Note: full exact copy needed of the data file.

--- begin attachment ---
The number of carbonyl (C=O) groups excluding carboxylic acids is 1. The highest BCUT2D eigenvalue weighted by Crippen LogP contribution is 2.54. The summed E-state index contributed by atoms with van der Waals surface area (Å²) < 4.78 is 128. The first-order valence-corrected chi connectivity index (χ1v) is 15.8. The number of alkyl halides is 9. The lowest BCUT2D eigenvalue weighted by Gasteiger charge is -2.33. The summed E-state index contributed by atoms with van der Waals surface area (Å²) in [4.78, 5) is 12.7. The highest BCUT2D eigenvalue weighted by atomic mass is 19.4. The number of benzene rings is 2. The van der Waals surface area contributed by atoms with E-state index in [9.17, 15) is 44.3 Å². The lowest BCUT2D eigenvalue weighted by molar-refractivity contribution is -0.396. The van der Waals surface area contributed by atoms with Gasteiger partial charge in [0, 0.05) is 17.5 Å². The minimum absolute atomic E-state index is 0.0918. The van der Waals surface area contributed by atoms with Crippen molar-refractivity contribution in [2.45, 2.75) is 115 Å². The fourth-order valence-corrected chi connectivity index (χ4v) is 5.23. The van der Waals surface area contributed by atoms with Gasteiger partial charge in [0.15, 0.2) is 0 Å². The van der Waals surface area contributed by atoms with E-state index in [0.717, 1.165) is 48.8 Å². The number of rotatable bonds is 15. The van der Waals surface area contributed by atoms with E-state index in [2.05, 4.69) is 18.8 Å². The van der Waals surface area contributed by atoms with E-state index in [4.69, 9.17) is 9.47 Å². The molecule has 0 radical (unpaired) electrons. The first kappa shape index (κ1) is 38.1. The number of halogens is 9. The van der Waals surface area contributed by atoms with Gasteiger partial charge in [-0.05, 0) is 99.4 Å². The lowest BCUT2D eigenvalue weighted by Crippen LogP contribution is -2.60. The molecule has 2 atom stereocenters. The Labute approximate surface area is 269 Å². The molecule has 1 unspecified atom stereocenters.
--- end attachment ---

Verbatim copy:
The number of carbonyl (C=O) groups excluding carboxylic acids is 1. The highest BCUT2D eigenvalue weighted by Crippen LogP contribution is 2.54. The summed E-state index contributed by atoms with van der Waals surface area (Å²) < 4.78 is 128. The first-order valence-corrected chi connectivity index (χ1v) is 15.8. The number of alkyl halides is 9. The lowest BCUT2D eigenvalue weighted by Gasteiger charge is -2.33. The summed E-state index contributed by atoms with van der Waals surface area (Å²) in [4.78, 5) is 12.7. The highest BCUT2D eigenvalue weighted by atomic mass is 19.4. The number of benzene rings is 2. The van der Waals surface area contributed by atoms with E-state index in [9.17, 15) is 44.3 Å². The lowest BCUT2D eigenvalue weighted by molar-refractivity contribution is -0.396. The van der Waals surface area contributed by atoms with Gasteiger partial charge in [0, 0.05) is 17.5 Å². The minimum absolute atomic E-state index is 0.0918. The van der Waals surface area contributed by atoms with Crippen molar-refractivity contribution in [2.45, 2.75) is 115 Å². The fourth-order valence-corrected chi connectivity index (χ4v) is 5.23. The van der Waals surface area contributed by atoms with Gasteiger partial charge in [0.15, 0.2) is 0 Å². The van der Waals surface area contributed by atoms with E-state index in [0.717, 1.165) is 48.8 Å². The number of rotatable bonds is 15. The van der Waals surface area contributed by atoms with E-state index in [2.05, 4.69) is 18.8 Å². The van der Waals surface area contributed by atoms with E-state index in [4.69, 9.17) is 9.47 Å². The molecule has 0 radical (unpaired) electrons. The first kappa shape index (κ1) is 38.1. The number of halogens is 9. The van der Waals surface area contributed by atoms with Gasteiger partial charge in [-0.05, 0) is 99.4 Å². The lowest BCUT2D eigenvalue weighted by Crippen LogP contribution is -2.60. The molecule has 2 atom stereocenters. The Labute approximate surface area is 269 Å². The molecule has 1 unspecified atom stereocenters.